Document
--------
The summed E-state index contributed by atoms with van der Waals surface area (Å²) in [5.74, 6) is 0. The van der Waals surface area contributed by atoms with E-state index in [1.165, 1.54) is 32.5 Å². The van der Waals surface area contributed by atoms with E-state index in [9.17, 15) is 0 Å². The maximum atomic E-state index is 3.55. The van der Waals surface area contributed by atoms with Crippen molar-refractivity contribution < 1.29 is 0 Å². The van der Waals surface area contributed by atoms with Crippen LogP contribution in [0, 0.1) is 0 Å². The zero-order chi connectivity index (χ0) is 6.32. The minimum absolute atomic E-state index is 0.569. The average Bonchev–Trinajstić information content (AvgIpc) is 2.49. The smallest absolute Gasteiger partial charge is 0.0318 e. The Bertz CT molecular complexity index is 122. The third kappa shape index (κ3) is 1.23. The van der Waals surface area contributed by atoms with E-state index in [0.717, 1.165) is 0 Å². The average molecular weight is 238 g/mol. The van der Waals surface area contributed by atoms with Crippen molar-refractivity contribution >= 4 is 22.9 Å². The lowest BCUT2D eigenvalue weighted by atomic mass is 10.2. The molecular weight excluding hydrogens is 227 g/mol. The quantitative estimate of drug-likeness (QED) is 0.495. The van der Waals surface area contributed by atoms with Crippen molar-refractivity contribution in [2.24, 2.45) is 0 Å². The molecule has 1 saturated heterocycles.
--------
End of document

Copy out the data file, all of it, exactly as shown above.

The summed E-state index contributed by atoms with van der Waals surface area (Å²) in [5.74, 6) is 0. The van der Waals surface area contributed by atoms with E-state index in [1.165, 1.54) is 32.5 Å². The van der Waals surface area contributed by atoms with E-state index in [9.17, 15) is 0 Å². The maximum atomic E-state index is 3.55. The van der Waals surface area contributed by atoms with Crippen molar-refractivity contribution < 1.29 is 0 Å². The van der Waals surface area contributed by atoms with Crippen LogP contribution in [0, 0.1) is 0 Å². The zero-order chi connectivity index (χ0) is 6.32. The minimum absolute atomic E-state index is 0.569. The average Bonchev–Trinajstić information content (AvgIpc) is 2.49. The smallest absolute Gasteiger partial charge is 0.0318 e. The Bertz CT molecular complexity index is 122. The third kappa shape index (κ3) is 1.23. The van der Waals surface area contributed by atoms with E-state index in [0.717, 1.165) is 0 Å². The average molecular weight is 238 g/mol. The van der Waals surface area contributed by atoms with Crippen molar-refractivity contribution >= 4 is 22.9 Å². The lowest BCUT2D eigenvalue weighted by atomic mass is 10.2. The molecular weight excluding hydrogens is 227 g/mol. The quantitative estimate of drug-likeness (QED) is 0.495. The van der Waals surface area contributed by atoms with Crippen molar-refractivity contribution in [2.24, 2.45) is 0 Å². The molecule has 1 saturated heterocycles.